Selecting and Analysing interventions

The second questionnaire has been carried out during the third and final stage of the AIR project. The aim was to extend the information about the identified interventions by WP5 so they could be analysed in depth. So that, once interventions across the European regions were identified, and detailed information was obtained, the task at this stage has been to evaluate and assess them by evaluators and according to a set of criteria that measures their effectiveness and quality among other features, and to develop a catalogue of “illustrative practices” and recommendations.


The sample was composed by those European regions that previously answered the WP5 questionnaire, and the survey was available in six languages: English, Croatian, French, German, Portuguese and Spanish. Lime survey web platform was used for the implementation, with quantitative and qualitative questions.


The survey contained contextual information about the interventions, characteristics of the intervention’s target group, descriptive characteristics of the interventions, details of the intervention (design and planning, activities and process and evaluation and results), and additional documentation was required. The questions were designed to evaluate the interventions based on the following criteria:  relevance, appropriateness, applicability, innovation, quality assurance, adequacy of resources, effectiveness in process, effectiveness in results and mainstreaming. 


A total of 46 interventions were analysed from 16 European countries and 20 regions. Some of the results are: Interventions were addressed mainly to population of both sexes and at no specific age group (41%). Population from urban and rural settings were reached in almost equal proportions, being unfavourable socio-economic conditions and deprived areas the feature most frequently chosen to define the target. Few of the interventions intended to reduce the inequality gap through influencing on structural socioeconomic factors. Primary health care services were not only participant but also represent the context in which most of the interventions currently ongoing are being developed (73,9%). Among other contexts, there is relevant involvement of the education sector. On most occasions an analysis was carried out before the intervention to identify the population needs (86,8%). The methodology used to design these actions and activities have been based more often on informal methods of literature review and experts consulting than formal ones.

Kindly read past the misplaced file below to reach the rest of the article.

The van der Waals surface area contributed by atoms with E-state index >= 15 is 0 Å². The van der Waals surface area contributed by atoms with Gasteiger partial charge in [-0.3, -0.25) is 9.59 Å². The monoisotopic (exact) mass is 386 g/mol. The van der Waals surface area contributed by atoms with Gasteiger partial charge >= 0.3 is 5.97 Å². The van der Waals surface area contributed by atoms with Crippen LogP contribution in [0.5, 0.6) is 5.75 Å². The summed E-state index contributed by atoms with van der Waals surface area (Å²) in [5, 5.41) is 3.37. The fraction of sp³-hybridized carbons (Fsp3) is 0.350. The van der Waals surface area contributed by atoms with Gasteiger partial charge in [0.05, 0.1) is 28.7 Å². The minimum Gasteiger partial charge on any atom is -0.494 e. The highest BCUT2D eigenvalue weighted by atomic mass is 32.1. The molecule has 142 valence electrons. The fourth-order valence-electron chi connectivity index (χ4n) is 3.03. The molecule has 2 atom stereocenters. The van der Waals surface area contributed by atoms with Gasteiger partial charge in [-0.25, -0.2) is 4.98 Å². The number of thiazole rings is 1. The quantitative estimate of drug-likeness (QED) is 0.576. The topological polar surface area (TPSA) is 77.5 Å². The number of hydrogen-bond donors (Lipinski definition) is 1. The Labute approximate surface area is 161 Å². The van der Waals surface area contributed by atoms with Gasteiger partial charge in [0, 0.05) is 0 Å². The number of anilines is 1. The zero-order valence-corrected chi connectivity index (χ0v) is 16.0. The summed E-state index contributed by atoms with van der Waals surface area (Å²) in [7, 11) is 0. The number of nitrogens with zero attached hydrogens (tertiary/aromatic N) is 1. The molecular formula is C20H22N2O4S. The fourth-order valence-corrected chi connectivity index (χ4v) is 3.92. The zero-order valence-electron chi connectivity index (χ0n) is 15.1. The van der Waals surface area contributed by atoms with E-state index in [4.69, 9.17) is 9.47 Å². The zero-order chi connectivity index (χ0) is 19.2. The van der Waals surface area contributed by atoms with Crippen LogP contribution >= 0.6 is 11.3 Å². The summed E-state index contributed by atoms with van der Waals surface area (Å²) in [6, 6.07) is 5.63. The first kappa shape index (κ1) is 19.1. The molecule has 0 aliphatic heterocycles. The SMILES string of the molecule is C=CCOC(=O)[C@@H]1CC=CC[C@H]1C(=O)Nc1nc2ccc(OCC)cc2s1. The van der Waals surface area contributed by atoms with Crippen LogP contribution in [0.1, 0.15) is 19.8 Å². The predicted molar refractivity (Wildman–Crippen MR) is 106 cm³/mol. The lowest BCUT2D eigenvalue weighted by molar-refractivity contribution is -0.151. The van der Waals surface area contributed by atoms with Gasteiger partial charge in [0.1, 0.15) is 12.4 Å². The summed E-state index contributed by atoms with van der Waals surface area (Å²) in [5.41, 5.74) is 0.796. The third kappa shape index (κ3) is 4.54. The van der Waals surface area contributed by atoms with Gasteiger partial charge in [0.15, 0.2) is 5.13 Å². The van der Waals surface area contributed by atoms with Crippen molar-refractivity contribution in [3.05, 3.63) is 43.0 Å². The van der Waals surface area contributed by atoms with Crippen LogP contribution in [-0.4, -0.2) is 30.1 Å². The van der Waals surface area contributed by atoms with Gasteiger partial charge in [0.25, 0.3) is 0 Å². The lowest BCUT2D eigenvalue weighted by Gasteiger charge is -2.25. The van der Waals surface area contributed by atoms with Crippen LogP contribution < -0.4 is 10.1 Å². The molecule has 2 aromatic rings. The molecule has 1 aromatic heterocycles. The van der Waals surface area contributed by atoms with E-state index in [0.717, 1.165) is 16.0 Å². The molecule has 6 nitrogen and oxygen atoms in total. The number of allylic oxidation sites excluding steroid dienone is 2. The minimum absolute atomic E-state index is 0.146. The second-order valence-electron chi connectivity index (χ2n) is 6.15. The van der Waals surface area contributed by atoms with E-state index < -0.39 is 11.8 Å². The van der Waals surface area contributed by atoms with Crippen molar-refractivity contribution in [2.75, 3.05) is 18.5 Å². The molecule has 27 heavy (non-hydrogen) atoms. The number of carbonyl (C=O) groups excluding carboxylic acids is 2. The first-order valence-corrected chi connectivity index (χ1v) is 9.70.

Multidisciplinarety reveal to be very narrowly understood. Only five out of the forty-six interventions include a social scientist on their team (anthropologist, sociologist, political scientist), and just other few have included teachers, economists, politicians, journalist, and legal. Respondents have report innovations on two areas: new ways of working and activities developed specifically for the intervention.

Interventions are report to be monitored in 80,4% of cases. Only half of the cases (52%) have elaborated a report including details of this monitoring. Unwanted side effects found during implementation of the intervention have been reported on a very low basis, only in three cases. About unexpected effects, number of cases reported is higher (10 interventions) and most of them are positive.

The three more stressed lessons learned have been those related to the importance of cooperation between institutions and organizations, the involvement and motivation of professionals, the listening of the different agents needs and the adaptation to the context.


Once the interventions were analysed, each intervention was evaluated by two different evaluators that scored the interventions according the previously established criteria. As a result of the analysis and the evaluation of the interventions, 5 illustrative interventions were chosen to be presented in the final Conference in Budapest, on 20thApril, and a report with illustrative practices and recommendations was written.